Spoiler alert: Yeah, it kind of was. What’s more interesting is why. Closer examination reveals that although some of the game’s problems were unique to it, many others were not. Rather, these flaws were minimized by the level design in previous games, whereas in Absolution the levels emphasized these faults and made them stand out. In this post, I will be looking at the game in three areas (Narrative, Game Systems, and Level Design) to try and clearly express what sets Absolution apart from its predecessors and why it comes up short in the process. Click on the read more for an introduction to my perspective and the context in which I will be writing.
Everyone who spends any amount of money on Steam is liable to wind up with a bunch of games they never play. I’m certainly no exception to that. And I’ve decided to turn it into a feature! Using the Wheelhaus, I’ve rolled up five games in my Steam library which I’ve never so much as touched, and given each of them half an hour of my time. I’ll play exactly half an hour of each, and write up my thoughts. The only condition on which I’ll stop early is if for whatever reason, I just can’t get the damn thing to work and 5-10 minutes of troubleshooting doesn’t solve it, in which case I’ll skip it and roll a new one.
Although I normally don’t like scored reviews, I am going to give each of these games a score on a scale from 0-5. This score reflects one thing and one thing only: how likely I am to play the game again. 0 means the game didn’t work at all, 1 means it’s shit and I’ll never touch it again, 2 means I probably won’t play it again, 3 means I might, but don’t feel strongly about it, 4 means I likely will come back to it, and 5 means it’s awesome and I plan to complete it.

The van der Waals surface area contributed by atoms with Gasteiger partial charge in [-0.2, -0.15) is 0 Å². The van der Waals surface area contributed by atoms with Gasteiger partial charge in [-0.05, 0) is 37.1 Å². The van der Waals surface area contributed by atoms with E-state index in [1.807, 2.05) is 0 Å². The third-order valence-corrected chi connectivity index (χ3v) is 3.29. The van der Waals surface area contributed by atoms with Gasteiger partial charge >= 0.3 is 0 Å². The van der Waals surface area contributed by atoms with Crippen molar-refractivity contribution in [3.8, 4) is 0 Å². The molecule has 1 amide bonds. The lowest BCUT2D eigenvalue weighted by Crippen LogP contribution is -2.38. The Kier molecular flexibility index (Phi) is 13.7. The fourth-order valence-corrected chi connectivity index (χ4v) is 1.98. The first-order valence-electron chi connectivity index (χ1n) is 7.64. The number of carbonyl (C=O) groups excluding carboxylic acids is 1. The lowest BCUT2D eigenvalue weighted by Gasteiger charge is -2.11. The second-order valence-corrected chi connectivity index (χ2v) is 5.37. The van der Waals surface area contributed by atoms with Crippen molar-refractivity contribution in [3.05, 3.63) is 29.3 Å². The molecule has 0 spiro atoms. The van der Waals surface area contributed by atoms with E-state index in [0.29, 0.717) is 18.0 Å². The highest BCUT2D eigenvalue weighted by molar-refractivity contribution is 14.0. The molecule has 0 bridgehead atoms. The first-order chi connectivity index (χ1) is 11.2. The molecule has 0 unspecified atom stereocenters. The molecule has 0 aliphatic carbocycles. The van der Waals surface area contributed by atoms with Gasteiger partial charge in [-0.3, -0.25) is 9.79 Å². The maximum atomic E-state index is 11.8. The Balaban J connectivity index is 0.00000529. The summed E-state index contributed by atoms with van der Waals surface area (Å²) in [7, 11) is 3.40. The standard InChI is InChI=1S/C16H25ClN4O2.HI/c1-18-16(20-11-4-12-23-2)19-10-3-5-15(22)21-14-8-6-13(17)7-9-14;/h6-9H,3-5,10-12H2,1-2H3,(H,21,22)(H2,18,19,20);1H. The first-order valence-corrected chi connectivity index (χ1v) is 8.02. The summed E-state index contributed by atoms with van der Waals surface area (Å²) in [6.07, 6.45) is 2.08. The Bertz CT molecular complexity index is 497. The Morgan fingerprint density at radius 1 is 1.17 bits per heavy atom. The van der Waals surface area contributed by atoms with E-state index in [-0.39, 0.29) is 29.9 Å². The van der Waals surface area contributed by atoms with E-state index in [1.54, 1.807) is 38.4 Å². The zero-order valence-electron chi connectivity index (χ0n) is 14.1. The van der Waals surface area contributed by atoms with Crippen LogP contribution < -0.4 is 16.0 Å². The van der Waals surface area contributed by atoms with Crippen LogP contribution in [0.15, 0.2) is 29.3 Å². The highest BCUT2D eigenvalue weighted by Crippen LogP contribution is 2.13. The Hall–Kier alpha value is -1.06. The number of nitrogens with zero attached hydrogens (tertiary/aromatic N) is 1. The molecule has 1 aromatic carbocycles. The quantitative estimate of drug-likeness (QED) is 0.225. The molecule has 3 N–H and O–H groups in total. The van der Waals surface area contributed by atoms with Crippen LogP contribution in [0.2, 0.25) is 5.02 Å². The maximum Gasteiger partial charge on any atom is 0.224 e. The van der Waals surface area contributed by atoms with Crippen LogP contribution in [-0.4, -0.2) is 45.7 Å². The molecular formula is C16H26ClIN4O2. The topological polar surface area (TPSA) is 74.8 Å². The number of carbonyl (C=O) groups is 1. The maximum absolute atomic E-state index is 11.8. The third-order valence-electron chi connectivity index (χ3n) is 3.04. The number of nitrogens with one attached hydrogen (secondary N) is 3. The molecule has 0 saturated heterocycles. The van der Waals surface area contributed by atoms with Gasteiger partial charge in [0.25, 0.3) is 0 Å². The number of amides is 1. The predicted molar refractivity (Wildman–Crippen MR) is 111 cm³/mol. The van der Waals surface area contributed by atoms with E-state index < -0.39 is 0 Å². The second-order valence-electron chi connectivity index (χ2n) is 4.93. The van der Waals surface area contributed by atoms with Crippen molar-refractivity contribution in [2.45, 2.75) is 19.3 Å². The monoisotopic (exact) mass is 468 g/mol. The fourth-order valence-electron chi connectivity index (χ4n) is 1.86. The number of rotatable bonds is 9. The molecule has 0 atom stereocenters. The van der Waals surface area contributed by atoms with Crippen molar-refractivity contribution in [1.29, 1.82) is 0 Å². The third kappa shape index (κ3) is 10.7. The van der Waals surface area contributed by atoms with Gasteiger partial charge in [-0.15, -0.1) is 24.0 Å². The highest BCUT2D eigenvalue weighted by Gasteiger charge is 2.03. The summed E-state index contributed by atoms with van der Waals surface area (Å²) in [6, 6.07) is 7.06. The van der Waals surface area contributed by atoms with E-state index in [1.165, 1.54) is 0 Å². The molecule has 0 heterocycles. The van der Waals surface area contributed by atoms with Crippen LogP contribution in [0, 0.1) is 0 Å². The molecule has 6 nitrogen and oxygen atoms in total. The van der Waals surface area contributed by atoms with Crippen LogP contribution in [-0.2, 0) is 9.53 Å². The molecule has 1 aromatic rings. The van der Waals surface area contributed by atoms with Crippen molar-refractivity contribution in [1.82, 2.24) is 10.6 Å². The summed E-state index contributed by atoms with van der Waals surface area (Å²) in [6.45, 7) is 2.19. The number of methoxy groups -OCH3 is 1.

We interrupt your regularly scheduled Power Rangers to bring you something truly special. My friend forced me to watch this, and now I feel obligated to share it with you as well, so that you too can comprehend my suffering. For your consideration, I present the dumbest thing I’ve watched this year: the first episode of Scorpion.
Right, that one. Although actually, that first one feels thematically appropriate.
…and other amazing alliterations.
No Power Rangers this week, for the simple reason that my back acting up delayed Sunday’s post to Monday, which gave me a shorter timeline to pop out today’s post, and the Power Rangers Retrospectives take longer to do than other posts. Instead, I’m going to review and recommend two of my favorite obscure manga series: Double Arts and Qualia the Purple. Both of these are short-running series which can be consumed fairly quickly.
There will naturally be some spoilers within, but I’ll try to keep them to a minimum.
There are some shows that need time to breathe; where it’s not clear until you’ve given it a few episodes to sink in whether or not it’s good. Netflix’s new hit series Stranger Things is not one of those shows. From the very first minute of the first episode, it was clear that I was in for something truly special, and for its entire run of eight hour-long episodes, creators the Duffer Brothers never failed to meet the expectations they had set for themselves. Stranger Things is spooky, touching, well-directed, well-written, and endlessly nostalgic for the eighties. If you want to go in entirely unspoiled, you can stop reading right there, and walk away knowing that it has my highest recommendation, and you should go watch the first episode immediately. If you want to know a bit more, click that read more link. I won’t be spoiling anything major, but there’ll be some minor ones.